Is the G20 doing enough to reform global tax policy?

Lauren Bennett

The implementation of tax reform regulation and tackling the problem of tax evasion has been a central goal for the Russian Presidency of the G20 St. Petersburg Summit. The G20 Finance Ministers communiqué, released in February 2013, pledged to combat tax avoidance by multinational enterprises (MNEs). This promise was renewed in July when Finance Ministers and Central Bank Governors formally supported the Organization for Economic Co-operation and Development’s (OECD) strategies for the automatic sharing of information for tax purposes (AEOI).

These tax reforms are relevant to the wider Russian Presidency’s objectives, including the development of new principles for financial regulation, greater coordination in economic policy, and the reshaping of the international financial architecture. Furthermore, the introduction of tax reforms will be beneficial for increasing growth through trust and transparency – a top priority outlined by the Russian Presidency.

This has not been the first time that the need to eradicate tax evasion has been discussed at a G20 Leaders’ Summit. At the G20 Summit in Pittsburgh in 2009, leaders highlighted the need for global standards regarding information sharing. Similarly, at the earlier London Summit, Leaders concluded that it was time to put an end to bank secrecy. The missing revenue from Base Erosion and Profit Shifting (BEPS) could have assisted governments to bailout banks amidst the global financial crisis. Additionally, the communiqué from the 2012 Los Cabos Summit referenced the importance of preventing tax evasion. Prime Minister David Cameron made the issue a fundamental part of the G8 agenda in Northern Ireland.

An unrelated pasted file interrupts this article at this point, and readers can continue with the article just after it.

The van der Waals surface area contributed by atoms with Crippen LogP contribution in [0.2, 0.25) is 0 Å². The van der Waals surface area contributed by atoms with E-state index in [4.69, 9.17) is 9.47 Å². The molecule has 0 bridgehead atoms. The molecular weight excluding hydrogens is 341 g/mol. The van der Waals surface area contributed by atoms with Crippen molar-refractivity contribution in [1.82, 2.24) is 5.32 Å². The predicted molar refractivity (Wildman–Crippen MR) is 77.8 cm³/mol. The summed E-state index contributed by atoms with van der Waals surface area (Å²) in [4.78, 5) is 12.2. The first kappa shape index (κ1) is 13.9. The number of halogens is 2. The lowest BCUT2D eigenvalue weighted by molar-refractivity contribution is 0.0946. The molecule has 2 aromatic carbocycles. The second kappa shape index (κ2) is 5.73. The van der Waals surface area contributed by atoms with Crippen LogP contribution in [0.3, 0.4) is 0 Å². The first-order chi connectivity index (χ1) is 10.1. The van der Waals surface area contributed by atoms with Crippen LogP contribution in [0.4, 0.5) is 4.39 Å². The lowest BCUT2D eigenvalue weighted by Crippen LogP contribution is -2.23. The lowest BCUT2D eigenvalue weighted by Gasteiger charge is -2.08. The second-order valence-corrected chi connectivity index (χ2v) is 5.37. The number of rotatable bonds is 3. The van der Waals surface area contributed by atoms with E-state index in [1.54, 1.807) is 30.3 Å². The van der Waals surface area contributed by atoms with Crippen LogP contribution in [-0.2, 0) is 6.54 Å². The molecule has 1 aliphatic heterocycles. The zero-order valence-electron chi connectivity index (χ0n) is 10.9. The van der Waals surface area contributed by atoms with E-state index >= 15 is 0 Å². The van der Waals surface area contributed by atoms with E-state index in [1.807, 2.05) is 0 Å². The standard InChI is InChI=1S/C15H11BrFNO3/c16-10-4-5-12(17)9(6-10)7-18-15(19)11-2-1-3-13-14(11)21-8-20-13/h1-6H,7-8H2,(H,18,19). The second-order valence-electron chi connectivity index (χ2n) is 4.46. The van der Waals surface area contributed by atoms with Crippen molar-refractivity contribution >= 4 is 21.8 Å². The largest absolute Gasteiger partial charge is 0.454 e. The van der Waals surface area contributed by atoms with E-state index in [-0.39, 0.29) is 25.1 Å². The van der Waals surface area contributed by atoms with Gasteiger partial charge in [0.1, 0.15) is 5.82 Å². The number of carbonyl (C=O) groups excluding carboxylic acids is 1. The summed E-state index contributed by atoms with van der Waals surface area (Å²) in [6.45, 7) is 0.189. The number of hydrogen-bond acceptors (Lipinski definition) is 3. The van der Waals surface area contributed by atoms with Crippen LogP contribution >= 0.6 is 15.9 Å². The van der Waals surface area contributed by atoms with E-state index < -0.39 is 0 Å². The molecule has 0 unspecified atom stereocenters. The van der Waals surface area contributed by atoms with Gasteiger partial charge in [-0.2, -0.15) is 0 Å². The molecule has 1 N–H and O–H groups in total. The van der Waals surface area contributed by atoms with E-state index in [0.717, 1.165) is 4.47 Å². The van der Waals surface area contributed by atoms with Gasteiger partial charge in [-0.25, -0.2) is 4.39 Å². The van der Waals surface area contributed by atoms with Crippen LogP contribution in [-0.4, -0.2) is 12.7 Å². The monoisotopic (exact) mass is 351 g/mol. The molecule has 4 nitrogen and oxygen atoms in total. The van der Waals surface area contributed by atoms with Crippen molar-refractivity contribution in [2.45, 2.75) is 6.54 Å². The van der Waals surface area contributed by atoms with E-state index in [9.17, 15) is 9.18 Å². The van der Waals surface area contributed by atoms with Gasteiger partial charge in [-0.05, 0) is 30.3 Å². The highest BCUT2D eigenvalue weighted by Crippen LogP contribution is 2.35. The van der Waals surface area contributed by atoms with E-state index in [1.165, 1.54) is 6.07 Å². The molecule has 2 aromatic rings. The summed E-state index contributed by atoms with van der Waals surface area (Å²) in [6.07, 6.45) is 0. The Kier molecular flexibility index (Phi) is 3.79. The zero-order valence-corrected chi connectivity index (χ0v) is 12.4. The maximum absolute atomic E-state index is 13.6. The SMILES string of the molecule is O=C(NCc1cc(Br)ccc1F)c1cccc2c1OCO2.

Why tax reform is an issue worth addressing

Tax avoidance by multinational enterprises is a subject that has received considerable media attention in the past year. The financial activities of companies such as Starbucks and Apple have come under increased scrutiny from analysts and commentators after government committees revealed that these corporations were paying minimal tax in the nations where a large quantity of their operations were undertaken. This led to the “perception that the rules for the taxation of cross-border activities are regularly broken” (Saint-Ammans and Russo 2013). Unsurprisingly, public protests followed in various countries in an attempt to pressure such corporations into paying their fair share.

BEPS have a range of adverse effects on economies. Firstly, it causes governments to generate less annual revenue, reducing their ability to invest in public services. The lack of available funds and resources in areas such as health and education also has a negative impact on the individual, who consequently carries “a greater share of the burden” (OECD 2013), as they are expected to compensate for the missing financial resources by paying higher personal taxes. In addition, the notion of fair competition is undermined, as smaller businesses are unable to finance the advanced methods used to shift profits to offshore zones, putting them at a competitive disadvantage. Lastly, loopholes and the lack of transparency in the tax system reduces confidence in financial markets, an essential element in encouraging growth.